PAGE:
Olympic boxing qualification set to kick off next spring but uncertainty emerges over world championships
Irish boxers will get their first opportunity to qualify for next year’s Tokyo Olympics at a tournament next spring.
Furthermore, it has been revealed that referees and judges who previously worked for the now suspended International Boxing Association will officiate at these events.
As expected, the International Olympic Committee has formally approved the suspension of AIBA as the Olympic governing body for the sport. Meeting in Lausanne, the IOC also backed the decision to hold a boxing tournament in Tokyo without the involvement of AIBA.
AIBA could face bankruptcy as a result of losing their funding from the IOC and there is a now a major doubt over whether the men’s and women’s world boxing championships will go ahead as scheduled in Russia this autumn.
Kellie Harrington was scheduled to defend her world title at the championships, which normally serve as a qualifier for the Olympics. As this is no longer the case, boxers may opt to skip the world championships to focus on the official Olympic qualifying tournaments next spring.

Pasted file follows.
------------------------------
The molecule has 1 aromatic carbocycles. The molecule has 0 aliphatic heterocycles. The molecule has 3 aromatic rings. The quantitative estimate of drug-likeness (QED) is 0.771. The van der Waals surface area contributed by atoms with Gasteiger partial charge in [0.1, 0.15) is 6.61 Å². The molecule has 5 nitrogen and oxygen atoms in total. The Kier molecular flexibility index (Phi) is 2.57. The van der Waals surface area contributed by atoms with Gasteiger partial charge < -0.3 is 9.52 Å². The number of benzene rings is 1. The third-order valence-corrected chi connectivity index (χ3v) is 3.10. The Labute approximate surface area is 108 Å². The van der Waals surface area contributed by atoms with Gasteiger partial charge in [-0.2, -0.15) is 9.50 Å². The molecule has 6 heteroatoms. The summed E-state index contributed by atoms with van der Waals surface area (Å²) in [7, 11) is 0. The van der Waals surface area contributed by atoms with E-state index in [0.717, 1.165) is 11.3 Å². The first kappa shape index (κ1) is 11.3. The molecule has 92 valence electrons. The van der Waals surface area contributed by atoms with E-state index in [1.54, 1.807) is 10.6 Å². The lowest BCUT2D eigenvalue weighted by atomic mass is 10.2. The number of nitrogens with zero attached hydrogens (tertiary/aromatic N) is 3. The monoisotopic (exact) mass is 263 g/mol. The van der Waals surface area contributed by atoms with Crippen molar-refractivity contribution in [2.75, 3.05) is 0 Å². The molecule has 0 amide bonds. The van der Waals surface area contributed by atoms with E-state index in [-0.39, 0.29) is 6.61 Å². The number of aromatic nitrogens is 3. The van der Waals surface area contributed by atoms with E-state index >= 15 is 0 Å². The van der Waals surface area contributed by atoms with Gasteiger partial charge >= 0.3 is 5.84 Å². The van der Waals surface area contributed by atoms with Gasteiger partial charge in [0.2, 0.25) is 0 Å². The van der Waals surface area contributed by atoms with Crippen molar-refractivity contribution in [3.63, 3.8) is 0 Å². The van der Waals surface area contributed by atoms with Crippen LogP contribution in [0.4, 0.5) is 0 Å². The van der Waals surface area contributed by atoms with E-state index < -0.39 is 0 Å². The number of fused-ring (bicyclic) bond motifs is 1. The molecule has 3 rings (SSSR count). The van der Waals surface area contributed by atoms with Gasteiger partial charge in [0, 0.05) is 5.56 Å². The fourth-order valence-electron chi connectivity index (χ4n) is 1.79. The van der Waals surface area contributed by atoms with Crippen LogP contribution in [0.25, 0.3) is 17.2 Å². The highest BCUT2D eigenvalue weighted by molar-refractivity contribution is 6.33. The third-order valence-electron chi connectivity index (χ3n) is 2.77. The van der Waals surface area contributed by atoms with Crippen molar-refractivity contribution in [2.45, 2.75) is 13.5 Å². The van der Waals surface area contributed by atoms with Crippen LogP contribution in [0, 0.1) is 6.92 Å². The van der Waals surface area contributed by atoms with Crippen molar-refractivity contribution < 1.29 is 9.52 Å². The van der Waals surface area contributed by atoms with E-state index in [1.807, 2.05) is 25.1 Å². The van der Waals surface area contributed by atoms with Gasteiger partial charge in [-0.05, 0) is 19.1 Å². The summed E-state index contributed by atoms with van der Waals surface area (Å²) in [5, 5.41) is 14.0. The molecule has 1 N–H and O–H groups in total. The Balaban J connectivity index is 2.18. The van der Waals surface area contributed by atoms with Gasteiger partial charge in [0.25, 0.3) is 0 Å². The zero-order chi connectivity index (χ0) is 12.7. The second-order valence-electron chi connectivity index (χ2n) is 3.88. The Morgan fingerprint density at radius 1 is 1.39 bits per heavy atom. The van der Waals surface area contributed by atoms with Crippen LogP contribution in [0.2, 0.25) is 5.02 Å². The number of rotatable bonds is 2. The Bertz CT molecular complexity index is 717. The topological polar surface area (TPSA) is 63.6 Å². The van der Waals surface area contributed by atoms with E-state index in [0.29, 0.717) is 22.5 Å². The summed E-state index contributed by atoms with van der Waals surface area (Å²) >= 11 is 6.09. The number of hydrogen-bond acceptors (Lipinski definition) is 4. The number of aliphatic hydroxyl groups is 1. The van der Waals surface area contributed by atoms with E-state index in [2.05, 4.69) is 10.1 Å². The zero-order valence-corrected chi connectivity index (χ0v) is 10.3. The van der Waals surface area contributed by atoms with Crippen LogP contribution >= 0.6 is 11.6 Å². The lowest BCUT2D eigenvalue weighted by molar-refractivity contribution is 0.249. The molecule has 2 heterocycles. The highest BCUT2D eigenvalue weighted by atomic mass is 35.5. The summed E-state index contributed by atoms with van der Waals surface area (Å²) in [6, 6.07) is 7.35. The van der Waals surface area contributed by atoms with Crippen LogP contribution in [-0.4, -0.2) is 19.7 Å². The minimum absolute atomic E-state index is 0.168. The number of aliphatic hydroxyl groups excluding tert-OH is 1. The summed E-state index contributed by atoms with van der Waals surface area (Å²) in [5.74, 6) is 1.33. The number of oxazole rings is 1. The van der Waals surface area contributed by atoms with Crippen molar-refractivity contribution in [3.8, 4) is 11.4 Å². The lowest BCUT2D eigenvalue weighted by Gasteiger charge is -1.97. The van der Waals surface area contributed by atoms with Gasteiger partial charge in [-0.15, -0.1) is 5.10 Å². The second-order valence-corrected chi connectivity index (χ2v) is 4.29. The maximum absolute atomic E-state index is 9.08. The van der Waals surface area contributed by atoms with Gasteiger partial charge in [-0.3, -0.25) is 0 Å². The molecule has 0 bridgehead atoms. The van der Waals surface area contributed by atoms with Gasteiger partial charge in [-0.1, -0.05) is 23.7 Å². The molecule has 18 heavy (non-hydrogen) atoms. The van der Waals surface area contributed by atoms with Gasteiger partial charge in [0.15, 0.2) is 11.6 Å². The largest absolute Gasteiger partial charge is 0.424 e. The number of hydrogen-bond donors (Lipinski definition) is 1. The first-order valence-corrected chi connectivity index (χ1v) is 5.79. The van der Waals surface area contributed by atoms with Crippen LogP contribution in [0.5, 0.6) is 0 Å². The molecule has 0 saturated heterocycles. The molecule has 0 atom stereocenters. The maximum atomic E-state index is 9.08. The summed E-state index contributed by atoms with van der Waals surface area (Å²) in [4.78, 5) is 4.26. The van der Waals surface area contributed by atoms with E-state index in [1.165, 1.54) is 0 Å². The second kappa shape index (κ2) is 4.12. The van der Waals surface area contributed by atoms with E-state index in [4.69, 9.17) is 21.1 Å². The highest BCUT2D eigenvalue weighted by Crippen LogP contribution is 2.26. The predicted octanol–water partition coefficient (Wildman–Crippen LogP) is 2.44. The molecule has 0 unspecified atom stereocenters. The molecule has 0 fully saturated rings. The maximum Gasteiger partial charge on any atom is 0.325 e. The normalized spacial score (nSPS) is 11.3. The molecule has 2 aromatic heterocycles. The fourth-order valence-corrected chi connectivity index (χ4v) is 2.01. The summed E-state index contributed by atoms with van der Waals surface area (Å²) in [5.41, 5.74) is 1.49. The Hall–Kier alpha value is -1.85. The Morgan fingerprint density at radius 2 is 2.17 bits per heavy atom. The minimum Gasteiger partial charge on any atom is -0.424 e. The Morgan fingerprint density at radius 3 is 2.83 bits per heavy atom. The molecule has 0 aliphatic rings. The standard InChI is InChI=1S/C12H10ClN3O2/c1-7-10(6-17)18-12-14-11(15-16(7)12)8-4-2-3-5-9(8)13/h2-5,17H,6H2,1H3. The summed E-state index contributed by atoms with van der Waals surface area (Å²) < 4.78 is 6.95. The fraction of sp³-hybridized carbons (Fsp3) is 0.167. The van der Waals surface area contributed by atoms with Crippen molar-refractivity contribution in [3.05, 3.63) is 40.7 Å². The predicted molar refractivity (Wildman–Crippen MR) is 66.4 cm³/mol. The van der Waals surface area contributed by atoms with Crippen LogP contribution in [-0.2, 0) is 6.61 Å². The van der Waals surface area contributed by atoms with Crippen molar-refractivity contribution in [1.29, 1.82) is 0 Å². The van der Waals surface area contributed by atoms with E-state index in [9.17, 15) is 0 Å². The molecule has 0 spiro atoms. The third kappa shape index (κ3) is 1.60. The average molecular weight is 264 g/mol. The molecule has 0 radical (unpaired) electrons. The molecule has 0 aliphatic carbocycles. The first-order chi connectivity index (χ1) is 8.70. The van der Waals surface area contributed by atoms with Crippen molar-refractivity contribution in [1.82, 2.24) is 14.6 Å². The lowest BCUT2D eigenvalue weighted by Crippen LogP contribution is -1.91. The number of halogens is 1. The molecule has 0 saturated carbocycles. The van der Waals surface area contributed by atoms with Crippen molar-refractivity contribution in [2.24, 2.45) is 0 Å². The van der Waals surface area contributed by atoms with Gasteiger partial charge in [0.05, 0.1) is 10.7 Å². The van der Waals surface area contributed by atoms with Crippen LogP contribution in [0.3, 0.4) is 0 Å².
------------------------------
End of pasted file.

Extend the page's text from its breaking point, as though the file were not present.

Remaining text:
The IOC sports director, Kit McConnell, revealed that the judges for the qualifying events and Olympics themselves will be selected from a pool devised by AIBA, but they will not be involved in appointing them.
This is a key issue as judging controversies have haunted amateur boxing for decades. Though the IOC had little option but to deploy judges who have worked under the auspices of the AIBA, it remains to be seen whether having a different body to oversee them will resolve the problems.
According to the Inside the Games website, there was a rare robust discussion from the IOC membership about the boxing controversy.
McConnell also disclosed that China, Buenos Aires, London and Dakar were being targeted to host qualification events next year, with a final 'Last Chance Saloon' qualifying event being held in Toyko in late May/early June.
A special task force has been given responsibility by the IOC to organise the boxing tournament while the original inquiry team, which proposed the suspension of AIBA, will analyse their progress towards potential reinstatement after Tokyo. One IOC member raised concern over the long-term impact of the continued refereeing and judging problems.
There was no immediate response from AIBA, though its executive director Tom Virgets recently told its Executive Committee that the decision by the IOC to suspend its recognition was likely to force it into insolvency and bankruptcy.